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  40. What in the World is Weakness of Will?Joshua May & Richard Holton - 2012 - Philosophical Studies 157 (3):341–360.
    At least since the middle of the twentieth century, philosophers have tended to identify weakness of will with akrasia—i.e. acting, or having a disposition to act, contrary to one‘s judgments about what is best for one to do. However, there has been some recent debate about whether this captures the ordinary notion of weakness of will. Richard Holton (1999, 2009) claims that it doesn’t, while Alfred Mele (2010) argues that, to a certain extent, it does. As Mele recognizes, the question (...)
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  41. Akrasia and Ordinary Weakness of Will.Lubomira V. Radoilska - 2012 - Tópicos 43:25-50.
    In this article, I develop an Aristotelian account of akrasia as a primary failure of intentional agency in contrast to a phenomenon I refer to as ‘ordinary weakness of will’: I argue that ordinary weakness of will is best understood as a secondary failure of intentional agency, that to tackle akrasia.
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  42. How is Willpower Possible? The Puzzle of Synchronic Self‐Control and the Divided Mind.Chandra Sekhar Sripada - 2012 - Noûs 48 (1):41-74.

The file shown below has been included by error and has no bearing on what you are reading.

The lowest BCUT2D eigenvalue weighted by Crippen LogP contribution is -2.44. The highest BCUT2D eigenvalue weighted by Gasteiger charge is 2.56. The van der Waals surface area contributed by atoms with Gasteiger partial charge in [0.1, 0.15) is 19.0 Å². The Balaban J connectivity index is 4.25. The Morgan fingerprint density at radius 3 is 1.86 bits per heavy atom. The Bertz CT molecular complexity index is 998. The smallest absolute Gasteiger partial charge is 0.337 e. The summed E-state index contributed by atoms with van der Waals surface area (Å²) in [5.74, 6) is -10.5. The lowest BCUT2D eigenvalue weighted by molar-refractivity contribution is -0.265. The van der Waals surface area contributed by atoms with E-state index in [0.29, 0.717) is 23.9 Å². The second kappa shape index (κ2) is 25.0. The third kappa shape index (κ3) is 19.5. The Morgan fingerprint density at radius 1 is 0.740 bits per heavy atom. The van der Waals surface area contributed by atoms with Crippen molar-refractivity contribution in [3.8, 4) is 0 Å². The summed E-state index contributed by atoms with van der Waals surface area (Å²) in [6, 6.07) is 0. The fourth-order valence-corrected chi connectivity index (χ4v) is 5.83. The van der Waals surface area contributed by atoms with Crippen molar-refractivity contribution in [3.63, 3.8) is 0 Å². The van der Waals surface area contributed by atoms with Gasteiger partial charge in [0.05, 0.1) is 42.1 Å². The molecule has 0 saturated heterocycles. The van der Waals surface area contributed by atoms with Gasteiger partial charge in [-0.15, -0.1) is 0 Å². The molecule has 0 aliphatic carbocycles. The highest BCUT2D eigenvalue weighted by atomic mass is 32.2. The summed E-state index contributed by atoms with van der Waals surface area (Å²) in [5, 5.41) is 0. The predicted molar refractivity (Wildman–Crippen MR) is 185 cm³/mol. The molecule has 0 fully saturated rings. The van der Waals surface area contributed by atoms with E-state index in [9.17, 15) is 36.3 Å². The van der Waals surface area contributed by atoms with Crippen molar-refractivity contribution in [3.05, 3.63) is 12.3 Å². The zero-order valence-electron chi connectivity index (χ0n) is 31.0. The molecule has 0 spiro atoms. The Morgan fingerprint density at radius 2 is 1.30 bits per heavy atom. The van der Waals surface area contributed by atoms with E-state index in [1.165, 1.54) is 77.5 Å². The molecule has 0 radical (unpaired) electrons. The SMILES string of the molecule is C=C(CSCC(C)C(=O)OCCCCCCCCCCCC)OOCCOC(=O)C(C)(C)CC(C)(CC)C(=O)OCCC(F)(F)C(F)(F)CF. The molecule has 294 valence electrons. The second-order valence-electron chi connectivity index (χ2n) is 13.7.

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  43. Procrastination as Vice. Baker - 2010 - In Chrisoula Andreou Mark D. White (ed.), The Thief of Time: Philosophical Essays on Procrastination. Oxford University Press.
    Philosophers often give procrastination an anemic description—a preference, a confl ict, a case of irrationality. Presumably, this is done in order to make it susceptible to analysis. But if one makes use of ethical theory, particularly one with an accompanying account of moral psychology, no arid depiction of procrastination is necessary. An ethical theory that is robust enough—such as traditional virtue ethics—can meet procrastination head on, unhindered by its complex emotionality and opaque intentionality. It can then place it alongside similarly (...)
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  44. Rational Capacities, Resolve, and Weakness of Will.Daniel Cohen & Toby Handfield - 2010 - Mind 119 (476):907 - 932.
    In this paper we present an account of practical rationality and weakness of will in terms of rational capacities. We show how our account rectifies various shortcomings in Michael Smith's related theory. In particular, our account is capable of accommodating cases of weak-willed behaviour that are not `akratic', or otherwise contrary to the agent's better judgement. Our account differs from Smith's primarily by incorporating resolve: a third rational capacity for resolute maintenance of one's intentions. We discuss further two ways to (...)
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  45. Procrastination and the extended will.Joseph Heath & Joel Anderson - 2010 - In Chrisoula Andreou & Mark D. White (eds.), The Thief of Time. Oxford University Press. pp. 233--253.